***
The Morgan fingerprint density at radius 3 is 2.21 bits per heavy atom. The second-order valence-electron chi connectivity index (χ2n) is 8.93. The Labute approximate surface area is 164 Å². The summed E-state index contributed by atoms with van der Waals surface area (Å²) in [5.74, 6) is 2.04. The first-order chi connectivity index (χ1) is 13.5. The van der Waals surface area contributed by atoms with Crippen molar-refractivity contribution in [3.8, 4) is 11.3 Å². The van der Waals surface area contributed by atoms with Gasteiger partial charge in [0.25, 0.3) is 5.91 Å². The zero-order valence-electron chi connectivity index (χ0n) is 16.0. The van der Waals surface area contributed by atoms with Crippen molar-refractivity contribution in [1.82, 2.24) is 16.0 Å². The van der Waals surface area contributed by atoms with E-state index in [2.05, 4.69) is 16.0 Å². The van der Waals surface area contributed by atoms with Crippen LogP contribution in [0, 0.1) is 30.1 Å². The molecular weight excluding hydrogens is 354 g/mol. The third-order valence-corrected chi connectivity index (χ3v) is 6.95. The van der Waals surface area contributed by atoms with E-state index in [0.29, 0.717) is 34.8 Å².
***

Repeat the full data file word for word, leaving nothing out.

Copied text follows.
The Morgan fingerprint density at radius 3 is 2.21 bits per heavy atom. The second-order valence-electron chi connectivity index (χ2n) is 8.93. The Labute approximate surface area is 164 Å². The summed E-state index contributed by atoms with van der Waals surface area (Å²) in [5.74, 6) is 2.04. The first-order chi connectivity index (χ1) is 13.5. The van der Waals surface area contributed by atoms with Crippen molar-refractivity contribution in [3.8, 4) is 11.3 Å². The van der Waals surface area contributed by atoms with Gasteiger partial charge in [0.25, 0.3) is 5.91 Å². The zero-order valence-electron chi connectivity index (χ0n) is 16.0. The van der Waals surface area contributed by atoms with Crippen molar-refractivity contribution in [1.82, 2.24) is 16.0 Å². The van der Waals surface area contributed by atoms with E-state index in [2.05, 4.69) is 16.0 Å². The van der Waals surface area contributed by atoms with Crippen LogP contribution in [0, 0.1) is 30.1 Å². The molecular weight excluding hydrogens is 354 g/mol. The third-order valence-corrected chi connectivity index (χ3v) is 6.95. The van der Waals surface area contributed by atoms with E-state index in [0.29, 0.717) is 34.8 Å².